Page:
All About Using a Temporary Basal

Hi Everyone. its Daisy Mae here, and i wanted to open up a new thread because i have not been able to find one on this subject and i need some help and suggestions and any answers that anyone of you may have.

many of us already know that when we are sick we can become very insulin resistant and need to pump in more insulin than on other days. not just increasing our insulin basal at one time a day, but for 24 hours over time. so, for example, we might find that instead of our usual basal rate of 100%, we might need to elevate our basal to 110% or more. its a great help when we get the flu or have infections or even when we have unusual stress in our lives. sometimes, we might need to up our basal because we are traveling on a plane (this happens to me whenever i travel).

however, there are many other reasons to use a TB, and i am very curious to know how anyone goes about determining what that increase or decrease should be. do you start raising your TB at a modest percent (for example 110%) and then monitor your BGs carefully, and then increase you TB a little bit higher because that 110% is clearly not enough to keep you in target range?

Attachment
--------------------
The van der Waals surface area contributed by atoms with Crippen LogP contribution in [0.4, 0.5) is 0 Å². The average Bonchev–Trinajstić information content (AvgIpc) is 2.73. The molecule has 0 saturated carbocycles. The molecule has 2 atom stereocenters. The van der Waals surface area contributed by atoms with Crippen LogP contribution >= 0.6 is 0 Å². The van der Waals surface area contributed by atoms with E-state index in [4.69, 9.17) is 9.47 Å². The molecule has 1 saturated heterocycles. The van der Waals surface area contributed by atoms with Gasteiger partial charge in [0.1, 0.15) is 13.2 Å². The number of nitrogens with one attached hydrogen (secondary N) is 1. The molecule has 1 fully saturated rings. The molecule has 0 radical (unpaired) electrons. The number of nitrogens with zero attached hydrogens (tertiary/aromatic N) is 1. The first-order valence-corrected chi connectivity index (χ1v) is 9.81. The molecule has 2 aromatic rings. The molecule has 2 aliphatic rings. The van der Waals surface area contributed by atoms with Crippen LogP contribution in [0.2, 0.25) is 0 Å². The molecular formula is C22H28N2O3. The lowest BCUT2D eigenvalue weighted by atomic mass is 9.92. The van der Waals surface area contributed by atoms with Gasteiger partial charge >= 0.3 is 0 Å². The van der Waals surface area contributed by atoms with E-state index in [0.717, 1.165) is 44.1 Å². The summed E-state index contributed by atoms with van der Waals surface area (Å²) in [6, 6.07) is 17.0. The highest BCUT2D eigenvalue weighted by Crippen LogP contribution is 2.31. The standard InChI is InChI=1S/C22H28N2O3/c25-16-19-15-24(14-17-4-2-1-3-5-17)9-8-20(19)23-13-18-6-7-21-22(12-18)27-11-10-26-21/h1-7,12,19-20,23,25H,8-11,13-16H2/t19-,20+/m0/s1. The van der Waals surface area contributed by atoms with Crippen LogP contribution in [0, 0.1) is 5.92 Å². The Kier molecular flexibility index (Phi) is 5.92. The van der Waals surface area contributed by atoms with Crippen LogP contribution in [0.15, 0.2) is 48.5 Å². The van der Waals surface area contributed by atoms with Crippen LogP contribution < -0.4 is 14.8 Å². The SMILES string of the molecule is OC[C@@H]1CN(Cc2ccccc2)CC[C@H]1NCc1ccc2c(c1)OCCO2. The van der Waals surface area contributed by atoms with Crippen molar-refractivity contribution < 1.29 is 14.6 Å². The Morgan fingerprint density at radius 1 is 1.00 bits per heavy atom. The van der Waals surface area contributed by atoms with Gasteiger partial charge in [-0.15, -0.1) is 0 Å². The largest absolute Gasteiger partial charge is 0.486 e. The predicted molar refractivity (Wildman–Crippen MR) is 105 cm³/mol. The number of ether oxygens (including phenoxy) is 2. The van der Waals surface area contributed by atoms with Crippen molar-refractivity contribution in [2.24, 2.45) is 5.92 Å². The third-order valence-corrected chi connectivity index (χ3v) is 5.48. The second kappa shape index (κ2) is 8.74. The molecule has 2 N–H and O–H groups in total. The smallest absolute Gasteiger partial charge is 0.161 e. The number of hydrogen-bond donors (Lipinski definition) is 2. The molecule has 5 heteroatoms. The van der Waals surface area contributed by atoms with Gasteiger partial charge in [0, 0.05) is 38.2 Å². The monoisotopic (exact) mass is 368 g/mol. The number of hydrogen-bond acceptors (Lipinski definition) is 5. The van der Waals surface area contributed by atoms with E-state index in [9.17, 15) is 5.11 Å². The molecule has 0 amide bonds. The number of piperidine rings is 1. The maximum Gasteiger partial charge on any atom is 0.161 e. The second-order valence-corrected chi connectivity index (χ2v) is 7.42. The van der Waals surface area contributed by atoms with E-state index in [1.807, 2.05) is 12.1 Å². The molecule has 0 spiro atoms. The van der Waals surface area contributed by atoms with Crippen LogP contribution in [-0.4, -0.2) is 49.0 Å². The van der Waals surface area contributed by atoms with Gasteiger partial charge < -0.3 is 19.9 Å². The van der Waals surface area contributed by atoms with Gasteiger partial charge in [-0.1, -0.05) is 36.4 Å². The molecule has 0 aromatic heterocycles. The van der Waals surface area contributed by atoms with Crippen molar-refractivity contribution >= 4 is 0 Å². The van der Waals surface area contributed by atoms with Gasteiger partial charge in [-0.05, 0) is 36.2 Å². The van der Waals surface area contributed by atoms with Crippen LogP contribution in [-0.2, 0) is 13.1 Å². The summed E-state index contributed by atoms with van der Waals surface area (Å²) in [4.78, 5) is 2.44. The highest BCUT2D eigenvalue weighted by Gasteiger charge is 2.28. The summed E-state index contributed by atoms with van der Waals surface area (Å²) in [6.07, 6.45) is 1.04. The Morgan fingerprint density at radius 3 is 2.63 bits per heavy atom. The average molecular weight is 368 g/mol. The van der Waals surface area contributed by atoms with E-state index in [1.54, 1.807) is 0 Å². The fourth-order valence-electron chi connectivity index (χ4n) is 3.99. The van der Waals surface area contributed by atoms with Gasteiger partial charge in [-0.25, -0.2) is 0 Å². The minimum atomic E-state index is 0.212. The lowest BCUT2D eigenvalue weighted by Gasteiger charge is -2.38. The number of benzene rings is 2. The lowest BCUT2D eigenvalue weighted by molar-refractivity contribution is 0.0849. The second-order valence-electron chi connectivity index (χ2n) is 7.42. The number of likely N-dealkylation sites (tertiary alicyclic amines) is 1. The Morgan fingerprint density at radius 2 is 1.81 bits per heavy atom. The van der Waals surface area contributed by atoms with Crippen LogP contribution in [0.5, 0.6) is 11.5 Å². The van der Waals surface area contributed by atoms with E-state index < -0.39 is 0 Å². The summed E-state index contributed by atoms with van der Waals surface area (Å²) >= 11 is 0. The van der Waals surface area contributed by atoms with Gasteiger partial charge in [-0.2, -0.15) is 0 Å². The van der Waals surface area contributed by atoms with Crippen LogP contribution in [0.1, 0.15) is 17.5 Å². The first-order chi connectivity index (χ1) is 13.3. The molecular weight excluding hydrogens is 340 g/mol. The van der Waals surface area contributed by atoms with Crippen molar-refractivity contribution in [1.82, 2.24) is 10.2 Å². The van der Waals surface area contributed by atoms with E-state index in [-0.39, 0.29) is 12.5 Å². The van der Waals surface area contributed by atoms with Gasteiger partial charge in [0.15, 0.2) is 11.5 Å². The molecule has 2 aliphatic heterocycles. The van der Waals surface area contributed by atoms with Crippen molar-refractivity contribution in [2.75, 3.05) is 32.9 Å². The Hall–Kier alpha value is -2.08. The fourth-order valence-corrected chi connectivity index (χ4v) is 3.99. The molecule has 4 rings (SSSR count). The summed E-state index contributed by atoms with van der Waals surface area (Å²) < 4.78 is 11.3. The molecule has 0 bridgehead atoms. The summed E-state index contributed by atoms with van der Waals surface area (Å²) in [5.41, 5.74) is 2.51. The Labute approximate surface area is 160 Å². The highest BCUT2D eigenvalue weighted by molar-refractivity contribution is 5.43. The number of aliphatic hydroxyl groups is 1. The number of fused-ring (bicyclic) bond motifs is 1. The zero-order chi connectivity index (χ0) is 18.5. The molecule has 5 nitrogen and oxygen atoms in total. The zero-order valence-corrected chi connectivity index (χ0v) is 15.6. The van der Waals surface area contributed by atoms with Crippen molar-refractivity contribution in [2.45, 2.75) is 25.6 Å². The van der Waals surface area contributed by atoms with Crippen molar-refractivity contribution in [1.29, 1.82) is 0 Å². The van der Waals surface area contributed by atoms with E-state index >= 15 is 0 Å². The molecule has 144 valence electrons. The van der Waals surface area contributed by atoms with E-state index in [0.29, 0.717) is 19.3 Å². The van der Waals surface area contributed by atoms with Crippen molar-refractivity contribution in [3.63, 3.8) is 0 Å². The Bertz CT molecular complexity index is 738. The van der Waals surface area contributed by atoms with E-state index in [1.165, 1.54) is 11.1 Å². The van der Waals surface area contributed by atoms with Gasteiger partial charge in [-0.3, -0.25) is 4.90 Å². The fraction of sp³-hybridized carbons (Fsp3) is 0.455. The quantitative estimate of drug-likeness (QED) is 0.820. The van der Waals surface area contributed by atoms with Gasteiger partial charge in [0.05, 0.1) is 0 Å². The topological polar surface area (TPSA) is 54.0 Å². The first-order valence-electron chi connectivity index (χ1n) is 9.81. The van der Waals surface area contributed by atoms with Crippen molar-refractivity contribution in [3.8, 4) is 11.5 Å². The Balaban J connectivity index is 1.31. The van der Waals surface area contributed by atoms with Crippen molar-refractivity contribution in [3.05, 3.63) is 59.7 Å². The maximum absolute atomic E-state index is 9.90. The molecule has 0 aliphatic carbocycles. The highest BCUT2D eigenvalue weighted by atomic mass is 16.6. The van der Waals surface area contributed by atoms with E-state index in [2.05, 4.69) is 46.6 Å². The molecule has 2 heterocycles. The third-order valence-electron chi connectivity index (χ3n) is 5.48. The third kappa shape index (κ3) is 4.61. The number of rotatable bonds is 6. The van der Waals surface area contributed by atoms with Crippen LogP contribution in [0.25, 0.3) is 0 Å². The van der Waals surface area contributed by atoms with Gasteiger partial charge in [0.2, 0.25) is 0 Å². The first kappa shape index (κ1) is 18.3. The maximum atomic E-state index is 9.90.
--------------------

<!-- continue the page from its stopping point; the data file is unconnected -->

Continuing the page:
or, do you know your D body so well, that if you should have the flu or go for a dental cleaning (etc.) that you always have to increase your TB a specific amount. (maybe 120%) ?

or, you are exercising and you need to shut off your basal entirely so that you have no IOB before you go for your workout. (this is something many of us are discussing on another thread.)

so many questions come up; i know that experimenting and experience and helpful guidance from other Ds is awesome. so i thought to myself: what do others do?

all experiences welcome and encouraged, no matter if you think what you have to say won’t matter, it will matter; so SHARE SHARE SHARE :sunny:

thank you all in advance for your caring support !!! one D reaching out and helping another D :smile:

@daisymae Please do not increase your basal when you go to the dentist. One of the two worst things that can happen during a dental procedure is for the patient to go hypoglycemic.

The other is for the dentist to go hypoglycemic during a procedure :blush:


thx for your very appropriate advice !!! personally, i get very stressed when i go to the dentist and my BGs rise, but thats just me; i am certainly no doctor, and even if i were, i would follow YOUR suggestion/advice.

For me it usually is exercised based. And I will mostly look at the hours before doing a basal injection, and see how it looks, and use that for my decision.